When groups of liberals come across other liberals walking a different direction, though, they see the ugly, authoritative side of each others’ coins and accuse each other of being tyrants: of being the Low Man. Each sees the other as inauthentically liberal, as selfish, sick, insane power hungry tyrants who mouth the words of freedom and equal rights but don’t really mean it.
Note: this was originally a comment, but I’ve had to search for it and reference it enough times now that I thought it deserved promotion to its own post.
August 10, 2018 § 41 Comments
Is he going beyond his authority? Is he changing the catechism and breaking with centuries of church teaching? Is it true that if he does this he can do most anything? Rod Dreher over here seems to think so.
I’m not so sure.
The classic example is the Catholic teaching against usury. In the Middle Ages the church taught that usury was a sin. It was argued that it was a sin because it was un natural. It used money to make money rather than honestly selling goods and services. Furthermore, it was invariably seen as a way for rich people to oppress the poor through high interest rates.
However, in the modern world the practice of lending money is far more complex and it is arguable that the money lender is indeed honestly selling a service–making loans. Furthermore, with loans being available to everyone, rather than oppressing the poor it is arguable that the poor are empowered by being able to borrow. They can get an education they could not otherwise afford and purchase things on credit to improve their lives. Is money lending still abused? Of course, but that’s not the main question.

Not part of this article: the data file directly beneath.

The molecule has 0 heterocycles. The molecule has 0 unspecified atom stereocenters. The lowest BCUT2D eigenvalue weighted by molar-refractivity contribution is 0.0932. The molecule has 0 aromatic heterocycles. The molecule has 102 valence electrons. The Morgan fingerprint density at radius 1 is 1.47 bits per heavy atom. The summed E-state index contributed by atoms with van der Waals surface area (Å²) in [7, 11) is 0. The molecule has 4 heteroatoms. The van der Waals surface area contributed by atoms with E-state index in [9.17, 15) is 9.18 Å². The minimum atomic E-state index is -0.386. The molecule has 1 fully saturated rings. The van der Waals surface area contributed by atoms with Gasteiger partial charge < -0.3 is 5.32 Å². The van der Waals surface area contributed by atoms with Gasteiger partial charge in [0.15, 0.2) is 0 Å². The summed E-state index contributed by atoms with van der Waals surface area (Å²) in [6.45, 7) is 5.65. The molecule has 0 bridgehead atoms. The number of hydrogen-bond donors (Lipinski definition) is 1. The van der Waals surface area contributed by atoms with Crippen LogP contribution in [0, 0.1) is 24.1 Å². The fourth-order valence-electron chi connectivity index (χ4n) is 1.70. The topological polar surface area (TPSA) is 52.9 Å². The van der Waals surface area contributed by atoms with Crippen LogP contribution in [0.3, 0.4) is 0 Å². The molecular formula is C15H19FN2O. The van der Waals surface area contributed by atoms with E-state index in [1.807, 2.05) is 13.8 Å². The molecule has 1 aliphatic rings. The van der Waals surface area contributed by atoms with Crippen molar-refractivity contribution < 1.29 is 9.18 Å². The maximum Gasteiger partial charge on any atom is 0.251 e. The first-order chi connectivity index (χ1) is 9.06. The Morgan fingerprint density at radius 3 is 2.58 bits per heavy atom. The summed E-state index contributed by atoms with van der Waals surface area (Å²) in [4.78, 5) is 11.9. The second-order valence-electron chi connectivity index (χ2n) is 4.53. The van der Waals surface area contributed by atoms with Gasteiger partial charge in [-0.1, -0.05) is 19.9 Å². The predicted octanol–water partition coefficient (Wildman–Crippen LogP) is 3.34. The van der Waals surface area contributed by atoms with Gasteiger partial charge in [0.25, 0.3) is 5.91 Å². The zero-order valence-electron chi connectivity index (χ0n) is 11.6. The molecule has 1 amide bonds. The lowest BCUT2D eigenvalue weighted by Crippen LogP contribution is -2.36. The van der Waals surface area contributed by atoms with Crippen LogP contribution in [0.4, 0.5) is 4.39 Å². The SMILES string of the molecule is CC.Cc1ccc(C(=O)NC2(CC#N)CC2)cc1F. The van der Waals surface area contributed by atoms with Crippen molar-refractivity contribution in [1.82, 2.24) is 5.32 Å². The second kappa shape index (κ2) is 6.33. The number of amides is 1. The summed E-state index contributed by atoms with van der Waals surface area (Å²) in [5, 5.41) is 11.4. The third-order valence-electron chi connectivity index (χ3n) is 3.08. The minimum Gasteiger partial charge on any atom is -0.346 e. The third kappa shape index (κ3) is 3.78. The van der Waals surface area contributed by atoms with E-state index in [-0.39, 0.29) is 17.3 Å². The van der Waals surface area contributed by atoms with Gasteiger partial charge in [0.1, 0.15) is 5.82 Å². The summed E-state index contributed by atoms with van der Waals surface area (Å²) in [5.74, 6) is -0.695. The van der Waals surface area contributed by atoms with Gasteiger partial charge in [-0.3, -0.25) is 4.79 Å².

When it comes to the death penalty the real change happened not with Pope Francis, but with Pope John Paul II.
August 7, 2018 § 35 Comments
I don’t know if the sleeping Anglo-European white warrior will ever really reawaken. It doesn’t seem that likely to me, frankly. It certainly isn’t something to hope for: if he does, the world should tremble. No other creature has ever shown anything close to the capacity for organized mass violence that we have within us.
One of the things that I find interesting about man-hating white-hating politics though is the democratic political assumption: the assumption that once the white man is a ‘minority’, the POC-SJW coalition of freaks will have him right where they want him, because – wait for it – they will be able to outvote him. Tremble at the power!